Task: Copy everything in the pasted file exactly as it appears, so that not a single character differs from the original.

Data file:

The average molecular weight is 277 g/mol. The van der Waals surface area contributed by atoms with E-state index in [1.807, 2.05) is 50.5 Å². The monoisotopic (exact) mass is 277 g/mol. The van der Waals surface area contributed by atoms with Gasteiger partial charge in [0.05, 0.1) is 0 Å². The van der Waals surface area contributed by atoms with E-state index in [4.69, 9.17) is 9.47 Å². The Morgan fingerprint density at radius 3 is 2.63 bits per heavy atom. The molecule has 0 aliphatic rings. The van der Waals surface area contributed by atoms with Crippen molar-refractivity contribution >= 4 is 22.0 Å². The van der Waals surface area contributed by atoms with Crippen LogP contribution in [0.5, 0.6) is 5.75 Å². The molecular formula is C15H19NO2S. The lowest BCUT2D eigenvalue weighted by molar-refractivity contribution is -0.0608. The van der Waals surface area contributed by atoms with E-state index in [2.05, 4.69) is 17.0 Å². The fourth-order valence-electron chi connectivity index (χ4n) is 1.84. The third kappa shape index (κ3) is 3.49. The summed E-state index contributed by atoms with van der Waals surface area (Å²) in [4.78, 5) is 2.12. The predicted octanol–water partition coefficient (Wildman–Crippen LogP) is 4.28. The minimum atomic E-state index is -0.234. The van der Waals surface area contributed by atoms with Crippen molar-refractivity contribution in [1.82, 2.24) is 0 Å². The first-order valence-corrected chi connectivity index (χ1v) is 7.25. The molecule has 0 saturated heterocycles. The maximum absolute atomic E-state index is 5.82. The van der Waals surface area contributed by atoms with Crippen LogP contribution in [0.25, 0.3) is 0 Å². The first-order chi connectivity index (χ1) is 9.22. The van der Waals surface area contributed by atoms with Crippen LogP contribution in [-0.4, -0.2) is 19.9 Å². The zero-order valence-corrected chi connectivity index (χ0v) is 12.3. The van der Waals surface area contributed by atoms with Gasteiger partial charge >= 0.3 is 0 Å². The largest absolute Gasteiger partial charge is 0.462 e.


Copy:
The average molecular weight is 277 g/mol. The van der Waals surface area contributed by atoms with E-state index in [1.807, 2.05) is 50.5 Å². The monoisotopic (exact) mass is 277 g/mol. The van der Waals surface area contributed by atoms with Gasteiger partial charge in [0.05, 0.1) is 0 Å². The van der Waals surface area contributed by atoms with E-state index in [4.69, 9.17) is 9.47 Å². The Morgan fingerprint density at radius 3 is 2.63 bits per heavy atom. The molecule has 0 aliphatic rings. The van der Waals surface area contributed by atoms with Crippen molar-refractivity contribution >= 4 is 22.0 Å². The van der Waals surface area contributed by atoms with Crippen LogP contribution in [0.5, 0.6) is 5.75 Å². The molecular formula is C15H19NO2S. The lowest BCUT2D eigenvalue weighted by molar-refractivity contribution is -0.0608. The van der Waals surface area contributed by atoms with E-state index in [2.05, 4.69) is 17.0 Å². The fourth-order valence-electron chi connectivity index (χ4n) is 1.84. The third kappa shape index (κ3) is 3.49. The summed E-state index contributed by atoms with van der Waals surface area (Å²) in [4.78, 5) is 2.12. The predicted octanol–water partition coefficient (Wildman–Crippen LogP) is 4.28. The minimum atomic E-state index is -0.234. The van der Waals surface area contributed by atoms with Crippen molar-refractivity contribution in [1.82, 2.24) is 0 Å². The first-order valence-corrected chi connectivity index (χ1v) is 7.25. The molecule has 0 saturated heterocycles. The maximum absolute atomic E-state index is 5.82. The van der Waals surface area contributed by atoms with Crippen LogP contribution in [0.25, 0.3) is 0 Å². The first-order chi connectivity index (χ1) is 9.22. The van der Waals surface area contributed by atoms with Crippen LogP contribution in [-0.4, -0.2) is 19.9 Å². The zero-order valence-corrected chi connectivity index (χ0v) is 12.3. The van der Waals surface area contributed by atoms with Gasteiger partial charge >= 0.3 is 0 Å². The largest absolute Gasteiger partial charge is 0.462 e.